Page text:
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|Archaeology of the Burren: Prehistoric Forts and Dolmens in North Clare by Thomas Johnson Westropp|
Part II: Kilcorney and the Eastern Valleys: Glensleade: Poulnabrone; Cahercashlaun
Glensleade (O.S. 5, Nos. 15 & 16; O.S. 9, No. 4)
Poulnabrone (O.S. 9., No. 4).
Not far north from this cromlech there is a long grassy glen very suggestive of a river-bed, and running back into the plateau under the ridge of Cragballyconoal from near the grassy mound and fragments of wall which mark the O’Loughlin’s castle in Glensleade. If we follow up this glen by a painful walk along very broken crags, full of avens, gentians, and long hartstongue ferns, we pass a well-built, small, and low ring wall, about 60 feet in diameter; it lies on the north crags, and the adjoining enclosures are all modern. We then come in sight of two lofty knolls, crowned with cliff forts, and forming a striking view as seen from the glen.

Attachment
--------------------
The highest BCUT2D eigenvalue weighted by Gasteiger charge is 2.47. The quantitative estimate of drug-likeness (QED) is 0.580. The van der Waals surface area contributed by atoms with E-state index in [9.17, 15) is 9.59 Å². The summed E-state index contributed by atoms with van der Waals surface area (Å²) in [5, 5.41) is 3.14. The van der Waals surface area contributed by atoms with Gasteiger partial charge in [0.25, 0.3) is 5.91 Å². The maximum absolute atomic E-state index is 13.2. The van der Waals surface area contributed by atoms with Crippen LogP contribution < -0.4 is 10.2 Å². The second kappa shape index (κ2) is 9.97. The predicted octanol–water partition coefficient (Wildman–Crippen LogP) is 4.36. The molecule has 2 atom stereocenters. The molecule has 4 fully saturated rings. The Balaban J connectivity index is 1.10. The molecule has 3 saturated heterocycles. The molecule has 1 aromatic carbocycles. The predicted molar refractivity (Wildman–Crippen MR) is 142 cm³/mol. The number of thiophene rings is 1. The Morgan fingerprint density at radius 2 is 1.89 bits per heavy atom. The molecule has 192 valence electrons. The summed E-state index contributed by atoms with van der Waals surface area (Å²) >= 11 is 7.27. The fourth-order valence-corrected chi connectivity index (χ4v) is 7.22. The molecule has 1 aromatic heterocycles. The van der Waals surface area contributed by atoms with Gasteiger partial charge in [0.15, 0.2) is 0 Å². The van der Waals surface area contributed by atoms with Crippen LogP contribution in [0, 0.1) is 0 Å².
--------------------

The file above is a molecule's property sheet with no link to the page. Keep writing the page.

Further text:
Cahercashlaun (O.S. 5, No. 16) in Poulnabrone is a natural tower of regularly stratified limestone rounded to the west, and falling in jagged cliffs towards the north-east. This rock rises 70 to 100 feet from the glen in even a bolder mass than does Cashlaun Gar. The top is roughly oval, and is girt by a dry-stone wall, 4 to 5 feet thick, and at the most 6 feet high, most of it being nearly levelled, and clinging to the very edge of the crags with needless care. The garth measures internally 152 feet east and west, and 75 feet north and south; and contains a souterrain 80 feet from the west. This cave is formed out of a cleft about 7 feet deep, 27 feet long, and 4 to 6 feet wide; five long roofslabs remain over the middle. The gap of the ruined eastern gateway leads down into a second and lower enclosure,  surrounded by a coarsely built wall of much larger blocks than the upper fort, many being 5 and 6 feet long; in parts the wall is 5 and 6 feet high. The enclosure is 70 feet deep, making the entire length of the fort 240 feet from east to west. The entrance was through a regular cleft, sloping upwards through the crag-ledge; it was about 4 feet wide, and roofed by lintels, now fallen; it must have resembled the cleft under Carran cliff fort. This second wall was intended to protect the only easy ascent, and resembles one I recently found hidden in hazel scrub on the north slope of the knoll of the similar, though more massive, Cashlaun Gar.